The UCF Knights signed 15 new players on the early signing day on Wednesday, and here are the three most important takeaways from the Knights’ 2022 class:
1. Gus gets his QB
Thomas Castellanos is coming to town:
The 6-foot-tall, 190-pound dual-threat QB from Ware County High School in southeast Georgia (halfway between Brunswick and Valdosta) was one of Gus’ earliest targets.
Though a bit on the small side, he exhibits all of the traits that work in the Malzahn offense: He’s as quick in his mind as he is on his feet, but keeps his eyes downfield for big plays.
Case in point: He threw for 2,500 yards and ran for almost 1,000 more as a senior.
Malzahn will likely bring in an experienced QB via the transfer portal to fill in for 2022 after the departure of Dillon Gabriel, but make no mistake: Castellanos is The Guy.
2. Skill positions lead the way
UCF also surrounded Castellanos with a cast of talented skill position players, namely three WRs, a back and a tight end.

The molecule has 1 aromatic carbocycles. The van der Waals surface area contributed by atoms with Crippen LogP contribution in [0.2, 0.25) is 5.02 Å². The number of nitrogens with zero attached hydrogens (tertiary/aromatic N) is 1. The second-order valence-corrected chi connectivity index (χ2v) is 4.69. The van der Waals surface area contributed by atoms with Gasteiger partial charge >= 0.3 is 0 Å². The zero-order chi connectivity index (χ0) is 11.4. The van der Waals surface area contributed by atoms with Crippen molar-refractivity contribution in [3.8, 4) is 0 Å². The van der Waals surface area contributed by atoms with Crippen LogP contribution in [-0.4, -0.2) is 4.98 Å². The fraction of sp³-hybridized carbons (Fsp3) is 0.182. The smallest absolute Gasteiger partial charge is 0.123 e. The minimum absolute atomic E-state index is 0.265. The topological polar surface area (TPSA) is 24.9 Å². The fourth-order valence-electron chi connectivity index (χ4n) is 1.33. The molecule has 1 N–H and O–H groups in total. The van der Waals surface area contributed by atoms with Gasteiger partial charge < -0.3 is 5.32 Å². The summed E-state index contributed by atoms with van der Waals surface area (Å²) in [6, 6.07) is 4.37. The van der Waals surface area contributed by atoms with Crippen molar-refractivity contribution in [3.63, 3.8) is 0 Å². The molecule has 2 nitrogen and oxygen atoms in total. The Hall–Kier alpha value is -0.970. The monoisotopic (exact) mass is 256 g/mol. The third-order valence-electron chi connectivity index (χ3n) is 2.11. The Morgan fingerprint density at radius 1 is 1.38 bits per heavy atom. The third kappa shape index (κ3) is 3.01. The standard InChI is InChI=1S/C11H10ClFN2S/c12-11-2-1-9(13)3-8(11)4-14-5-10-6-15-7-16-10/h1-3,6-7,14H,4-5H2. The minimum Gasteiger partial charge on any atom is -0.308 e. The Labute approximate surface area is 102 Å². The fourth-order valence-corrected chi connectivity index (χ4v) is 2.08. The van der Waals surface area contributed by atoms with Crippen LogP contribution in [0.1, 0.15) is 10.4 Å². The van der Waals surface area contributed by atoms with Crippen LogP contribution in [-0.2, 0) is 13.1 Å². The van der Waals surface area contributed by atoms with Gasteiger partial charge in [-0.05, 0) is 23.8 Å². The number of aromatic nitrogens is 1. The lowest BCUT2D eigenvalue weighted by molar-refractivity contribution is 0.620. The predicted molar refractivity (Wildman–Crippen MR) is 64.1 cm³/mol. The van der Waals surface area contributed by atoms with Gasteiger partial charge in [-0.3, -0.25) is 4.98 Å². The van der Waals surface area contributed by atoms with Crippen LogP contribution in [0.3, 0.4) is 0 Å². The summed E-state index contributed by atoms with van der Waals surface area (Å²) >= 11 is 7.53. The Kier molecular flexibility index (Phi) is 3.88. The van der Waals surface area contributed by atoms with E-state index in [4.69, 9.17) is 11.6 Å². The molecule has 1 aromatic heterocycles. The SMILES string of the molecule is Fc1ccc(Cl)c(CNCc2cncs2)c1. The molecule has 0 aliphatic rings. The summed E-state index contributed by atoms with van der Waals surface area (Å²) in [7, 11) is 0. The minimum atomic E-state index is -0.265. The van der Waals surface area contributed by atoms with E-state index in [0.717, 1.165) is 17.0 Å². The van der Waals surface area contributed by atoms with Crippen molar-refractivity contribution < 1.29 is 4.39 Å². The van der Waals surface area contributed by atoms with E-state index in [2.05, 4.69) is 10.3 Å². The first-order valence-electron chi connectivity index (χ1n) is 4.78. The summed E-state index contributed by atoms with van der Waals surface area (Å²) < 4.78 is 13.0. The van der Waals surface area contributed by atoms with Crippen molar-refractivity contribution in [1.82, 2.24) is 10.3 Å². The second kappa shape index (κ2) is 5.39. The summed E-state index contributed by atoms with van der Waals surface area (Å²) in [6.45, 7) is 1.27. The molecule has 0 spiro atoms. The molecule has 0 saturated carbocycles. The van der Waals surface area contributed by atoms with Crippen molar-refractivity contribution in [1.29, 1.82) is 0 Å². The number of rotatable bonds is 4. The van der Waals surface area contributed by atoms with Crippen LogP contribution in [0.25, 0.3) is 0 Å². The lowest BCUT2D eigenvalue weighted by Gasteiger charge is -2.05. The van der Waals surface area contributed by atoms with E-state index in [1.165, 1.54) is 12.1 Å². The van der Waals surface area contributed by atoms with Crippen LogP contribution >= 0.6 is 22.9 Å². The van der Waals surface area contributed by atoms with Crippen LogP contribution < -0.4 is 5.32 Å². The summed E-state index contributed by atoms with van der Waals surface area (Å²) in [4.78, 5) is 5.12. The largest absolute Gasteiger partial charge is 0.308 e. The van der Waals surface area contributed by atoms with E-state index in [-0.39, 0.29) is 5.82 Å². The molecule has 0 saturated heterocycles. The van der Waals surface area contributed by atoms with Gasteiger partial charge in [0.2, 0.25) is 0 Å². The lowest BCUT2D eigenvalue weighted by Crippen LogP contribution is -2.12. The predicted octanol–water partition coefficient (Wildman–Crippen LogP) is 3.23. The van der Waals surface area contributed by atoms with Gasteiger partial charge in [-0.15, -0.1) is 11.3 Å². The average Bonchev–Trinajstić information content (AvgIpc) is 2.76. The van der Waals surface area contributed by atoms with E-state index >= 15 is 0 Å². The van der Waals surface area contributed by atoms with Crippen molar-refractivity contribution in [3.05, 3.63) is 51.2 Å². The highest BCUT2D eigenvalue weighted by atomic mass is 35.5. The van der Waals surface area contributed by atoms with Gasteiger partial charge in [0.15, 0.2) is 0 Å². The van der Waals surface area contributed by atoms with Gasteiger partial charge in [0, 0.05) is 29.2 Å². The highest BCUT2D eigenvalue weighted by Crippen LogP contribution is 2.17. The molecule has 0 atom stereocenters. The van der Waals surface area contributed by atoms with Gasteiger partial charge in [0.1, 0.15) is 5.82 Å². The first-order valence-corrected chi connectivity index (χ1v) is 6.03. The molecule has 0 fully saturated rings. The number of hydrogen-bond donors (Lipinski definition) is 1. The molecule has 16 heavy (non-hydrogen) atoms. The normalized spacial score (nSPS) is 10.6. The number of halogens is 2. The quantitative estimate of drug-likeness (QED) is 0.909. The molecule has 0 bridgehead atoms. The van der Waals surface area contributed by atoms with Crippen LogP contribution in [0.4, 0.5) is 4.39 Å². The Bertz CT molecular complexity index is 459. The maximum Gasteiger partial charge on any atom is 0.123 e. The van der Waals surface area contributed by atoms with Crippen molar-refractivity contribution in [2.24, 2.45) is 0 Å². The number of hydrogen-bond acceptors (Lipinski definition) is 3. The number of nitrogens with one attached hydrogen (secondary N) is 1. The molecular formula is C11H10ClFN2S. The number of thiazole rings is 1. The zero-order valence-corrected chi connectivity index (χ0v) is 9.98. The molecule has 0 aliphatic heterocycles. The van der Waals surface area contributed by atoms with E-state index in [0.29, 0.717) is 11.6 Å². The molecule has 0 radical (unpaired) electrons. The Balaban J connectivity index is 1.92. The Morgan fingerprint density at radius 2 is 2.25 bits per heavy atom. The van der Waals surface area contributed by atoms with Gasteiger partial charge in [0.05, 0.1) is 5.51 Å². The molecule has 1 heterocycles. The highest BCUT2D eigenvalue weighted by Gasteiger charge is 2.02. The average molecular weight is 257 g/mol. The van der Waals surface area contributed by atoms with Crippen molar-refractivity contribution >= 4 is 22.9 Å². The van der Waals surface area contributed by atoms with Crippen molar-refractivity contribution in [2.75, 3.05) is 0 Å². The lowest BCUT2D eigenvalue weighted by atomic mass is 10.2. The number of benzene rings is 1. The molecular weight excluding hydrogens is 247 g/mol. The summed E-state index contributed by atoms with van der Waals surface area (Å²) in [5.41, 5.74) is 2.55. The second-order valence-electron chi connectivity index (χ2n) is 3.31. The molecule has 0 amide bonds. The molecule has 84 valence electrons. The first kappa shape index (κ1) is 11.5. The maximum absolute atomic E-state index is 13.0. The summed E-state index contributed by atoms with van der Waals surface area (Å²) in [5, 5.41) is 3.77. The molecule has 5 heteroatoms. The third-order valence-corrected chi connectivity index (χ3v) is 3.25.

In the backfield, Malzahn flipped Jordan McDonald, who, on top of having great fashion sense, is a 6-1, 220-pound problem:
On the outside, the Knights scored three receivers, including 6-5 Tyler Griffin:
In addition, Quan Lee from Gainesville and all-purpose player Xavier Townsend (who UCF lists as a wideout) also join the fray, as well as 6-4 tight end Stevens Grant.
Only two offensive linemen were part of the haul: 6-7 290-pound Tylan Grable and 6-3, 295-pound Caden Kitler.
3. The defense just re-loaded
Travis Williams’ philosophy just came into full focus: Rush the passer up front, and be athletic in the back seven. Consider: UCF puled in two defensive ends who are both 6-2 or taller, two linebackers and three defensive backs, including twin brothers Demari and Ja’cari Henderson from Seminole High School.
Of the 15 players UCF signed on Wednesday, 10 were from Florida, with a further four from Georgia.
While there are still holes to fill, which first full signing period under Gus Malzahn has been termed a success not just based on the players who came in, but also by the stamp that Gus Malzahn placed on the program.